Rupert Murdoch’s 21st Century Fox has tabled a takeover bid for Sky, valuing the broadcaster at £18.7 billion.
In a stock market announcement, the two firms said they had reached an agreement on a cash offer of £10.75 per share, but stressed that there was no certainty that a deal would be struck.
News of the potential deal sent shares in the Game of Thrones broadcaster rocketing, closing up 26% on the London Stock Exchange.
The independent directors of Sky said they have agreed to recommend the takeover approach to shareholders.
21st Century Fox, which owns 39% of Sky, said the offer represented a 40% premium of Sky’s share price on Tuesday. Including all debt, the deal values Sky at £25.3 billion.
In an email to Sky’s workforce, chief executive Jeremy Darroch said the proposal marked “the first step in what will now be a formal process over the coming weeks”.
“As you know, 21st Century Fox were the founders of our business and have always been an extremely supportive shareholder and backer of Sky. Many of us have worked closely with them over the years and know them very well,” he added.
Rumours had been mounting that Rupert Murdoch would make a fresh swoop for the UK-based satellite broadcaster after his attempt to launch a takeover through News Corporation was thwarted in 2011.
The company – which owns The Sun and The Times – was forced to abandon its plans after becoming embroiled in the phone-hacking scandal involving News International.
News Corp’s bid faced opposition from rivals in the media industry and some politicians before it was scuppered by acute pressure on the company brought about by phone-hacking claims.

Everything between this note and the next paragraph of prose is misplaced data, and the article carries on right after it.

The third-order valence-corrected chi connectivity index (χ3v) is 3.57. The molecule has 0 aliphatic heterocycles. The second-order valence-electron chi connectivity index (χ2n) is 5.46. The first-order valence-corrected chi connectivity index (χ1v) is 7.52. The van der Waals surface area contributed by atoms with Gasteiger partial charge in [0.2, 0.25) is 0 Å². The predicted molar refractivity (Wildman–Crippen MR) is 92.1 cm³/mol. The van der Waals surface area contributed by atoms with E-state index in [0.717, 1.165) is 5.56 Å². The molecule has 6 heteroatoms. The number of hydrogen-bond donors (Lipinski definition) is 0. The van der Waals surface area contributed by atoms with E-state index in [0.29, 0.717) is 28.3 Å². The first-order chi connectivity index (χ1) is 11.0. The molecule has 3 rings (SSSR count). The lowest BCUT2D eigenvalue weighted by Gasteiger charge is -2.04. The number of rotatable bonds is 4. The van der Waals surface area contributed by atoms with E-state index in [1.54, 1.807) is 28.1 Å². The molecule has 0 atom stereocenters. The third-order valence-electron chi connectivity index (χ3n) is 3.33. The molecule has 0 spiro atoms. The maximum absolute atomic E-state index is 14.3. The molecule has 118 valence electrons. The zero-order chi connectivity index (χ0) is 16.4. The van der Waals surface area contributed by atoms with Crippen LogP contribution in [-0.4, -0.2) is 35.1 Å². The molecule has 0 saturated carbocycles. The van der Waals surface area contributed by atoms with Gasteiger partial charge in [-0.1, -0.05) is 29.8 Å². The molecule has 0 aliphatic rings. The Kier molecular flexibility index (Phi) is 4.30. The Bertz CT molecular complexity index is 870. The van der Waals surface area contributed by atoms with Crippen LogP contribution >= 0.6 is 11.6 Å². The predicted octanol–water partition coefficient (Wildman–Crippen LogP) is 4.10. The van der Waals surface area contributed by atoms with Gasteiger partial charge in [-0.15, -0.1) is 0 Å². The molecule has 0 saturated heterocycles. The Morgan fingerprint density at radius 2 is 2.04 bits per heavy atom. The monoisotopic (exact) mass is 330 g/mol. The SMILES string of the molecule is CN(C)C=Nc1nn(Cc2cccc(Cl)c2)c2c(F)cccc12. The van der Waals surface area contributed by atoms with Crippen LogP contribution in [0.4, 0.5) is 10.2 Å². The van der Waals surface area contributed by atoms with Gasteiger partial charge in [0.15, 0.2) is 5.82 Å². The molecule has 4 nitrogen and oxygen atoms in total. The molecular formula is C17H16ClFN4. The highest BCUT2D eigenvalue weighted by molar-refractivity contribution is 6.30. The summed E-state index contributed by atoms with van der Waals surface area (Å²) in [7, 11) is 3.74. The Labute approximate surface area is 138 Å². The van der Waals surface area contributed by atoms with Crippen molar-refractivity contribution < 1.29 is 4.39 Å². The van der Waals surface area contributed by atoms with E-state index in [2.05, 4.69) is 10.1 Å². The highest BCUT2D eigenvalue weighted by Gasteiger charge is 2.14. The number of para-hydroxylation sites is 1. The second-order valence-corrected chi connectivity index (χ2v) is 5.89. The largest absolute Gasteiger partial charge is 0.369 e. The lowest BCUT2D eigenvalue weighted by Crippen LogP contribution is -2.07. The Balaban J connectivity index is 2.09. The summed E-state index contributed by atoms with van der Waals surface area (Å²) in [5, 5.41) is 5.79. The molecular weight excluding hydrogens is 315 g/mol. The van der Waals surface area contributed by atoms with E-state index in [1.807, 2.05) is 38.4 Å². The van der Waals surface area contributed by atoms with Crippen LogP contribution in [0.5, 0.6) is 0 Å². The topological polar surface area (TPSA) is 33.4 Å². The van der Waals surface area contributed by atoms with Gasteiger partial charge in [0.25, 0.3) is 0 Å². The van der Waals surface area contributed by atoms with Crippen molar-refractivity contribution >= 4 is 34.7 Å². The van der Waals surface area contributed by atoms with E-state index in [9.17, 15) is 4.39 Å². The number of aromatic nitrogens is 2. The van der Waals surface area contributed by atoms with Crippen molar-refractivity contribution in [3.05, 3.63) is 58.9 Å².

Speculation that a bid could resurface began to bubble up again in January when the media mogul’s son, James Murdoch, took up the role as chairman of Sky.
James Murdoch had previously held the position as Sky’s chief executive between 2003 and 2007, but was forced to resign as the Murdoch empire became engulfed by public outrage at reports of phone-hacking at the Murdoch-owned News of the World newspaper.
Vince Cable, who was the Liberal Democrat business secretary at the time of the 2010 bid, said the new offer posed a genuine threat to media plurality in the UK.
He added: “The level of plurality in UK media has remained comparable since I referred a similar takeover bid to the competitions authorities in 2010.
“Nothing seems to have materially changed and if this takeover was to go ahead then there would be similar concerns raised about media plurality in the UK.
“The way Theresa May’s government deals with this is a test of their independence from the influence of large proprietors.”
Sterling’s 16% plunge against the US dollar in the wake of the Brexit vote has made UK firms prime takeover targets for international companies.
Sky, which has 20 million customers across five countries, announced in October that sales rose 5% in the first quarter, driven by growth in Germany and Austria.
UK revenues grew 5% to £2.1 billion and group sales were up 7% to £3.1 billion on a constant currency basis.
Labour’s deputy leader Tom Watson said a fresh bid for Sky has been on the cards ever since Rupert Murdoch withdrew his offer in 2011.
“If the independent committee set up by the board of Sky agrees to accept the offer from 21st Century Fox it will be incumbent on the regulatory authorities, including Ofcom, to ensure that media plurality is upheld and that competition concerns are addressed.
“The bid must also be judged on its likely impact on the UK news market and the provision of robust and independent journalism.
“Finally, given the likely concentration of further media power in the hands of a single company, it is right that the fit and proper test should be applied by Ofcom if the deal is approved by Sky shareholders.”
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